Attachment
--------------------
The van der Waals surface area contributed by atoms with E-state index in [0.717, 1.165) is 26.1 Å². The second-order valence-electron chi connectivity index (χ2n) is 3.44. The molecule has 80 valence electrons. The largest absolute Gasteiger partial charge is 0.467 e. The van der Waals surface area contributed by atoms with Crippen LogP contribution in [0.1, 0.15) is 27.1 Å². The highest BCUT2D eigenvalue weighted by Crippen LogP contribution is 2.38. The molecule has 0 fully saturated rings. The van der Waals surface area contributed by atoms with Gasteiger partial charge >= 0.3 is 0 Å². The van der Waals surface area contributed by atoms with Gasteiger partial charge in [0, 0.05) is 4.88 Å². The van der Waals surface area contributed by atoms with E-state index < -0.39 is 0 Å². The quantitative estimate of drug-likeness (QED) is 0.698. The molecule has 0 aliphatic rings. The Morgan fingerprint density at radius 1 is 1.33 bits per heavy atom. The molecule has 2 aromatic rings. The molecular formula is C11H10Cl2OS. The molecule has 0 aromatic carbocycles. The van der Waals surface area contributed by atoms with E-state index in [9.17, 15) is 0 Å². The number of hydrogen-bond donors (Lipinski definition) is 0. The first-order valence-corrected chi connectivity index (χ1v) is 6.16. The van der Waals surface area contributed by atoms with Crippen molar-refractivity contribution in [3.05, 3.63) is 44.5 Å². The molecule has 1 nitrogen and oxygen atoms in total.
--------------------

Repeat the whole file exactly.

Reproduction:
The van der Waals surface area contributed by atoms with E-state index in [0.717, 1.165) is 26.1 Å². The second-order valence-electron chi connectivity index (χ2n) is 3.44. The molecule has 80 valence electrons. The largest absolute Gasteiger partial charge is 0.467 e. The van der Waals surface area contributed by atoms with Crippen LogP contribution in [0.1, 0.15) is 27.1 Å². The highest BCUT2D eigenvalue weighted by Crippen LogP contribution is 2.38. The molecule has 0 fully saturated rings. The van der Waals surface area contributed by atoms with Gasteiger partial charge >= 0.3 is 0 Å². The van der Waals surface area contributed by atoms with Gasteiger partial charge in [0, 0.05) is 4.88 Å². The van der Waals surface area contributed by atoms with E-state index < -0.39 is 0 Å². The quantitative estimate of drug-likeness (QED) is 0.698. The molecule has 0 aliphatic rings. The Morgan fingerprint density at radius 1 is 1.33 bits per heavy atom. The molecule has 2 aromatic rings. The molecular formula is C11H10Cl2OS. The molecule has 0 aromatic carbocycles. The van der Waals surface area contributed by atoms with E-state index in [9.17, 15) is 0 Å². The number of hydrogen-bond donors (Lipinski definition) is 0. The first-order valence-corrected chi connectivity index (χ1v) is 6.16. The van der Waals surface area contributed by atoms with Crippen molar-refractivity contribution in [3.05, 3.63) is 44.5 Å². The molecule has 1 nitrogen and oxygen atoms in total.